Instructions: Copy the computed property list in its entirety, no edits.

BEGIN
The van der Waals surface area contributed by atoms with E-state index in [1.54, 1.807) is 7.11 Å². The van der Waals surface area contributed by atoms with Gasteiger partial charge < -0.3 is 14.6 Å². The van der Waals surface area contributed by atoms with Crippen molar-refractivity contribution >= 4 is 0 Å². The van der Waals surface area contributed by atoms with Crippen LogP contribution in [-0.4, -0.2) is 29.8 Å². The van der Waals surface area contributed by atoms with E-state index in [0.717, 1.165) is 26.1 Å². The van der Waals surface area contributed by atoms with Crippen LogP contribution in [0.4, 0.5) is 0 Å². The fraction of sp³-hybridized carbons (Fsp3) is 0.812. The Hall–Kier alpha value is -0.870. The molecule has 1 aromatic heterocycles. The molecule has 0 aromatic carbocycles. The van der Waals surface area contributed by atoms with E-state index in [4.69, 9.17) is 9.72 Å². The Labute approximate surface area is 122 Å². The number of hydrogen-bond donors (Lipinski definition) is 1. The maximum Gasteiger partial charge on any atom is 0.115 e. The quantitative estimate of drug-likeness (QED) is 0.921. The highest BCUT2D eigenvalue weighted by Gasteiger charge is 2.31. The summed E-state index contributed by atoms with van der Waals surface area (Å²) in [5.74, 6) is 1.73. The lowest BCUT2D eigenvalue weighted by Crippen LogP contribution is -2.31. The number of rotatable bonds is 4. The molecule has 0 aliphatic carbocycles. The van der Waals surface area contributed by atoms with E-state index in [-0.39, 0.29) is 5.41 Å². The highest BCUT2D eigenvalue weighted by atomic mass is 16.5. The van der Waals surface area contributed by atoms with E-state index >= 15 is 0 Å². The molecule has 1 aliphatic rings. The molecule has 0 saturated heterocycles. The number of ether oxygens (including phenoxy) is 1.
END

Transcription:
The van der Waals surface area contributed by atoms with E-state index in [1.54, 1.807) is 7.11 Å². The van der Waals surface area contributed by atoms with Gasteiger partial charge < -0.3 is 14.6 Å². The van der Waals surface area contributed by atoms with Crippen molar-refractivity contribution >= 4 is 0 Å². The van der Waals surface area contributed by atoms with Crippen LogP contribution in [-0.4, -0.2) is 29.8 Å². The van der Waals surface area contributed by atoms with E-state index in [0.717, 1.165) is 26.1 Å². The van der Waals surface area contributed by atoms with Crippen LogP contribution in [0.4, 0.5) is 0 Å². The fraction of sp³-hybridized carbons (Fsp3) is 0.812. The Hall–Kier alpha value is -0.870. The molecule has 1 aromatic heterocycles. The molecule has 0 aromatic carbocycles. The van der Waals surface area contributed by atoms with E-state index in [4.69, 9.17) is 9.72 Å². The Labute approximate surface area is 122 Å². The number of hydrogen-bond donors (Lipinski definition) is 1. The maximum Gasteiger partial charge on any atom is 0.115 e. The quantitative estimate of drug-likeness (QED) is 0.921. The highest BCUT2D eigenvalue weighted by Gasteiger charge is 2.31. The summed E-state index contributed by atoms with van der Waals surface area (Å²) in [5.74, 6) is 1.73. The lowest BCUT2D eigenvalue weighted by Crippen LogP contribution is -2.31. The number of rotatable bonds is 4. The molecule has 0 aliphatic carbocycles. The van der Waals surface area contributed by atoms with E-state index in [-0.39, 0.29) is 5.41 Å². The highest BCUT2D eigenvalue weighted by atomic mass is 16.5. The van der Waals surface area contributed by atoms with E-state index >= 15 is 0 Å². The molecule has 1 aliphatic rings. The molecule has 0 saturated heterocycles. The number of ether oxygens (including phenoxy) is 1.